Our featured café artist for September, Ellen B. Marshall, first got interested in photography at the age of five, when, in a portrait session with notable pictorial photographer Axel Bahnsen, she thought, “I want to do that.” Though her earliest subjects were her sister and friends or kids she babysat, her first assignment at the age of ten was to capture the signs of Yellow Springs, Ohio, for her father’s town planning commission work. We talked with Ellen about her photographic eye and what inspires it. The following are excerpts from our conversation.
What were some of your other early photography experiences?
I started making photographs on a 2 1/4 Rolleicird camera when I was eight years old. In sixth grade, I taught the two worst-behaved boys in my class how to enlarge and print photos, and at age 12, my photo of Crabtree Falls won first prize in the Greene County Ohio fair. That was the first time it dawned on me that the language of images and the tool of photography could be understood by others.
Significant training came from my mentors at home, school, and work, including my Dad, Moonphoto in Washington, Evergreen State College, and Maine Photographic Workshops. My cameras then were Nikons. Most important have been the opportunities to assist or shoot in a variety of situations, such as cave expeditions in Kentucky and Costa Rica, a press visit to Hanford Nuclear Site under construction, wedding reception at the Seattle Space Needle. I’d never turn down a chance to go along.
Is there a subject or theme that your photographs tend to usually cover?
Photo-making is a conversation with the subject. It was during college on an assignment of making 100 chicken pictures that I pushed my own barriers enough to discover the poetry in the components of an image, frame, textures, story, and actionable wonder of the viewer. I want to make images of whatever especially intrigues me when I have a camera, which my iPhone makes almost too handy.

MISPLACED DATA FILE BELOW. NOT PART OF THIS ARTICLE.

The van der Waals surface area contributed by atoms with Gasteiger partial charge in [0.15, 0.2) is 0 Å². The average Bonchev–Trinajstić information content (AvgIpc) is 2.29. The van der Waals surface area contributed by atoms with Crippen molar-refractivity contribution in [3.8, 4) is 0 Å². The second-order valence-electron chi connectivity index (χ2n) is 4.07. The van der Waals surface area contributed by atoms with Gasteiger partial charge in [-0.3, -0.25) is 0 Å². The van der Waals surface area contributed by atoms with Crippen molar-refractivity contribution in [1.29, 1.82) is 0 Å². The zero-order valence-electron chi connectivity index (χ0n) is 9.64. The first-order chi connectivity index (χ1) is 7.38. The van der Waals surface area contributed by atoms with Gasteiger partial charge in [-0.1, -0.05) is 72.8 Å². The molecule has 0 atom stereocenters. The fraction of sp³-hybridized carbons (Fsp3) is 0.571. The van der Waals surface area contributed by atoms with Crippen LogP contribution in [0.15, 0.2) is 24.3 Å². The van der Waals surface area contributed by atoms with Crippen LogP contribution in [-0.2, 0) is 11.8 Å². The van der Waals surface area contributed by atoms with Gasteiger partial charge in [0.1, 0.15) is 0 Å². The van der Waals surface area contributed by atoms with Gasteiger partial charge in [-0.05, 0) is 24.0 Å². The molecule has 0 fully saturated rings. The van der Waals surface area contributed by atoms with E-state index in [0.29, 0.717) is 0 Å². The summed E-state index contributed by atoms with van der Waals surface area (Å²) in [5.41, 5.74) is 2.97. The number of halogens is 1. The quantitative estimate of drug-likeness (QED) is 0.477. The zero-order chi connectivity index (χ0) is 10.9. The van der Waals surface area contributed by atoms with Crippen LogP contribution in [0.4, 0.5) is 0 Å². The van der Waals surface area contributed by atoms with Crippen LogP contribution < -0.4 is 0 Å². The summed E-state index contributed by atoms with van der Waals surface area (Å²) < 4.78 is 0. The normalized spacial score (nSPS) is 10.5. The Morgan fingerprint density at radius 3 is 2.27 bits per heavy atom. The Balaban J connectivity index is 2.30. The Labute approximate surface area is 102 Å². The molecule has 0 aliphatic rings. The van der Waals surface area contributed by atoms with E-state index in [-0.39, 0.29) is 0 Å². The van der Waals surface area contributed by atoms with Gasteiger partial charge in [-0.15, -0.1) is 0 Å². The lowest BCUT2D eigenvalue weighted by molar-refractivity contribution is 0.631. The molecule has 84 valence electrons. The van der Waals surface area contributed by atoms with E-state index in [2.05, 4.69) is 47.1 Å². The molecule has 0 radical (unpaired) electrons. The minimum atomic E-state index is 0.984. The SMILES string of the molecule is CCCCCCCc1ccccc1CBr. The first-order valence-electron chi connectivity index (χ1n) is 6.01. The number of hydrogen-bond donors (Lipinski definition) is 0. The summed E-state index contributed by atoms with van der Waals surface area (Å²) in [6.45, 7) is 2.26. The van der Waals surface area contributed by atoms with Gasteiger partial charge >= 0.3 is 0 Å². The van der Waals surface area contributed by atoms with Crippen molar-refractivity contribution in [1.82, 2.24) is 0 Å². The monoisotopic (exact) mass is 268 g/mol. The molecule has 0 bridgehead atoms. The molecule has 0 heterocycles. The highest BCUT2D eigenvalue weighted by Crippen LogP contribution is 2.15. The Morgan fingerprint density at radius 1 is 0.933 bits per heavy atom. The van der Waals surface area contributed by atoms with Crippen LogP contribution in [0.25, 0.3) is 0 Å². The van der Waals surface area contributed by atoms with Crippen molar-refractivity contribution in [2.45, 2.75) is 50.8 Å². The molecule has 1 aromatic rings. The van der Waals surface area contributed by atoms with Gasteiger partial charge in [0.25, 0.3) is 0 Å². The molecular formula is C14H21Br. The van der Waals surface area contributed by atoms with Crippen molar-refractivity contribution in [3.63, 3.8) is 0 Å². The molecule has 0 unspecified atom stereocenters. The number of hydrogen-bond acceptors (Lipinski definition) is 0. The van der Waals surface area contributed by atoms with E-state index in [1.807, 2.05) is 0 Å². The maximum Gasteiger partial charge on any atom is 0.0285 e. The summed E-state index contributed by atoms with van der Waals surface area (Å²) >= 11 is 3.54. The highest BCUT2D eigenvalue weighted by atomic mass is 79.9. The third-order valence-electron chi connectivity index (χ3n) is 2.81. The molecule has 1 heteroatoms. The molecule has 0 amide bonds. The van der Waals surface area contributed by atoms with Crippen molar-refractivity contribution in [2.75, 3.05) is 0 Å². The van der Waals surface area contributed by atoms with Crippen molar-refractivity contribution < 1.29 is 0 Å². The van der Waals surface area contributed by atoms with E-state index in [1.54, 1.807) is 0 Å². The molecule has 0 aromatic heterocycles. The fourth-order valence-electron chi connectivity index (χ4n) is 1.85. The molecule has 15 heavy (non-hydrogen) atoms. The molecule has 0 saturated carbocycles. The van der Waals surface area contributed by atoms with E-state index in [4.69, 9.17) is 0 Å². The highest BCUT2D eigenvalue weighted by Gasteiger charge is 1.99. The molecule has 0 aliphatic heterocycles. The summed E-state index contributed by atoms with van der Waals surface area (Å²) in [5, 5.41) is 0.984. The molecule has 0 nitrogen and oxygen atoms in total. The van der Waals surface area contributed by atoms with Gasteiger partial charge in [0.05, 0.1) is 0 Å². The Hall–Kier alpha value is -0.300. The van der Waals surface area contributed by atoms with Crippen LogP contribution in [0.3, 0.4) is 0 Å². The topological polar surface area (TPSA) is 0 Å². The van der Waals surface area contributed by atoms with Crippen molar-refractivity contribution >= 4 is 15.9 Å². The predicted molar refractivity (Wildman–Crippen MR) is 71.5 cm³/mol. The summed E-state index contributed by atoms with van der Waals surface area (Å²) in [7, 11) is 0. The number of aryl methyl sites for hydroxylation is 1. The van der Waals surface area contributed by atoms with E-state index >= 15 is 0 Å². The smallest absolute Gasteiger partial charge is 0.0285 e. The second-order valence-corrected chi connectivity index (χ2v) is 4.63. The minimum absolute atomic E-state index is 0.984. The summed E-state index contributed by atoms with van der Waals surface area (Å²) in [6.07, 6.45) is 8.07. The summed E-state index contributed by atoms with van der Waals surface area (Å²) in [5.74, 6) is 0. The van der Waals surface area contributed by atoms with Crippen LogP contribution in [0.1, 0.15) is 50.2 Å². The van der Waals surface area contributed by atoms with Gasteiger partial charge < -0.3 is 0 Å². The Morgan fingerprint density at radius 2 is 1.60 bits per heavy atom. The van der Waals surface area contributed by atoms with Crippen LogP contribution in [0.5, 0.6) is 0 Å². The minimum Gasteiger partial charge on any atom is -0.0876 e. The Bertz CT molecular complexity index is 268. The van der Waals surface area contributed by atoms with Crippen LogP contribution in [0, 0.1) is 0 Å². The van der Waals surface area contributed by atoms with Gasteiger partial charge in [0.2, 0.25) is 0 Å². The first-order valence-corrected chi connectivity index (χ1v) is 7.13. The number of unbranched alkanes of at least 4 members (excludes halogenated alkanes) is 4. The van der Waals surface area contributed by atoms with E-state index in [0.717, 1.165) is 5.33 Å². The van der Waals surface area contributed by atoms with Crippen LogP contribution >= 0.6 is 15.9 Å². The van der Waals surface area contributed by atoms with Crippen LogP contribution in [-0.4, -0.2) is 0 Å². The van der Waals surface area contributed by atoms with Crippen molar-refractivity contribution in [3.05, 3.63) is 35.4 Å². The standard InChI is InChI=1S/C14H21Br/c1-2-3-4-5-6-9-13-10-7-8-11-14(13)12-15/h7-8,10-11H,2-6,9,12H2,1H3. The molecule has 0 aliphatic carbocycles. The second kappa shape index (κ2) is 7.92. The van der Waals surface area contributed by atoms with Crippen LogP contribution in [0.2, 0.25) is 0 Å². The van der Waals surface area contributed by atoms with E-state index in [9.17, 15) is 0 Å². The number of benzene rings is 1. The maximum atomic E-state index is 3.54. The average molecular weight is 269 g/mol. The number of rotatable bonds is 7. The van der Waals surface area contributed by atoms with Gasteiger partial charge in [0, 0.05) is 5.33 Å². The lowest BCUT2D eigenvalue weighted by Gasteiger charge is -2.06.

I’ve been doing a lot of vintage autos lately. It mostly depends on who I’m hanging around. The Montpelier Senior Activity Center has been good to me.
What inspired this particular theme, “Musicians around Montpelier”?
Recent terrible health news launched me into a frenzied love affair with my music community for two reasons. If there is going to be any salvation, community music will get me there, and, if the future really can’t be stopped, I want photos to remind me or my family of who I might have been at this time.
Are you a musician also? What do you play?
Yes, I play the fiddle. I have hopes to get back into baritone saxophone, which I played in high school jazz band, but so far, a borrowed alto has just been waiting under the daybed for me to get honking.
What do you see as the intersection or connection between photographs or any art and music?
It’s all art. Express emotions and you get the raw materials for art. But art takes work. Practicing techniques in conjunction with lubricated emotions for about 10,000 hours or more will result in an artist who has that instrument available. Then, when the conversation with a subject arises, they can easily express their gift.
How would you describe the music scene or culture in Montpelier?
Broad, specialized, nurturing, and accessible. Anyone who desires to get involved in the Montpelier music scene can find venues to study and learn. We have so many teachers, jams, classes, workshops, concerts, camps, festivals, musical instrument sales and repair, and of course many appreciating listeners.
What do you hope to convey about that music scene and its musicians through these photos?
I’d like viewers to get a sense of what it feels like to be a musician and play with friends. Most musician photos are publicity shots where they’d better look good, or audience-taken shots, where important parts of the story are missing, such as fingers on the instrument, a beautiful bow arm, or the contextual story between the venue and the audience. My photos are more informal.
What do you hope the experience will be for people who view your photos?
After eating in the cafe, after seeing this photo show, leaving the Co-op and going about the mundane actions of life, I hope that people are inspired to tune into the beautiful things that they do well. If taking photos is part of your day, perhaps try something new, imagine an assignment. Work at it. And definitely say “Yes” to any chances to tag along.